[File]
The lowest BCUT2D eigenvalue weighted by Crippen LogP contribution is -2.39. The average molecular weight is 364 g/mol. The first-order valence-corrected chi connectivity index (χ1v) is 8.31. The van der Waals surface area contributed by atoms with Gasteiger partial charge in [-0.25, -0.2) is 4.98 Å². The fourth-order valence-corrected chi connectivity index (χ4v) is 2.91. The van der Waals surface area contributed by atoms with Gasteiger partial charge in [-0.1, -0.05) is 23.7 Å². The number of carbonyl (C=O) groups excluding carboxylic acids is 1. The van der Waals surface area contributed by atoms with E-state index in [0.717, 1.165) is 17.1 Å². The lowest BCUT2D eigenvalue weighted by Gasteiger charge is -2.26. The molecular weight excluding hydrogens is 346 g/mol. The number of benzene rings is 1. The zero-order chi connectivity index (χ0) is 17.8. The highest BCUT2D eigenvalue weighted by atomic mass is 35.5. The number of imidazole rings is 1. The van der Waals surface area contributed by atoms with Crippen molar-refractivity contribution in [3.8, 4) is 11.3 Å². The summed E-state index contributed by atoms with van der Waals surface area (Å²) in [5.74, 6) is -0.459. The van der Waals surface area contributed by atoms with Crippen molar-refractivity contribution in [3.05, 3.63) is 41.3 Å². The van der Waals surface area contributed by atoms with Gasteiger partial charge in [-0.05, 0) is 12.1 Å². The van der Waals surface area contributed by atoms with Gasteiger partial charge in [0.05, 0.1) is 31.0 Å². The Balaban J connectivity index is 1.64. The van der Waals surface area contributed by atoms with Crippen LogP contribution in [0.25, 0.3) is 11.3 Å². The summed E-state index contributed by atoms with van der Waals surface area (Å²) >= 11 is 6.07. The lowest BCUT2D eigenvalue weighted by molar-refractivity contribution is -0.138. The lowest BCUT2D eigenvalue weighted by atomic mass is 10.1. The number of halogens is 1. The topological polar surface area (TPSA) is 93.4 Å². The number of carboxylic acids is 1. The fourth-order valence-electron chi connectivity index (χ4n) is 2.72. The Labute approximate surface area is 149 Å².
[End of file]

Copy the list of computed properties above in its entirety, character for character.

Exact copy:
The lowest BCUT2D eigenvalue weighted by Crippen LogP contribution is -2.39. The average molecular weight is 364 g/mol. The first-order valence-corrected chi connectivity index (χ1v) is 8.31. The van der Waals surface area contributed by atoms with Gasteiger partial charge in [-0.25, -0.2) is 4.98 Å². The fourth-order valence-corrected chi connectivity index (χ4v) is 2.91. The van der Waals surface area contributed by atoms with Gasteiger partial charge in [-0.1, -0.05) is 23.7 Å². The number of carbonyl (C=O) groups excluding carboxylic acids is 1. The van der Waals surface area contributed by atoms with E-state index in [0.717, 1.165) is 17.1 Å². The lowest BCUT2D eigenvalue weighted by Gasteiger charge is -2.26. The molecular weight excluding hydrogens is 346 g/mol. The number of benzene rings is 1. The zero-order chi connectivity index (χ0) is 17.8. The highest BCUT2D eigenvalue weighted by atomic mass is 35.5. The number of imidazole rings is 1. The van der Waals surface area contributed by atoms with Crippen molar-refractivity contribution in [3.8, 4) is 11.3 Å². The summed E-state index contributed by atoms with van der Waals surface area (Å²) in [5.74, 6) is -0.459. The van der Waals surface area contributed by atoms with Crippen molar-refractivity contribution in [3.05, 3.63) is 41.3 Å². The van der Waals surface area contributed by atoms with Gasteiger partial charge in [-0.05, 0) is 12.1 Å². The van der Waals surface area contributed by atoms with Gasteiger partial charge in [0.05, 0.1) is 31.0 Å². The Balaban J connectivity index is 1.64. The van der Waals surface area contributed by atoms with Crippen LogP contribution in [0.25, 0.3) is 11.3 Å². The summed E-state index contributed by atoms with van der Waals surface area (Å²) >= 11 is 6.07. The lowest BCUT2D eigenvalue weighted by molar-refractivity contribution is -0.138. The lowest BCUT2D eigenvalue weighted by atomic mass is 10.1. The number of halogens is 1. The topological polar surface area (TPSA) is 93.4 Å². The number of carboxylic acids is 1. The fourth-order valence-electron chi connectivity index (χ4n) is 2.72. The Labute approximate surface area is 149 Å².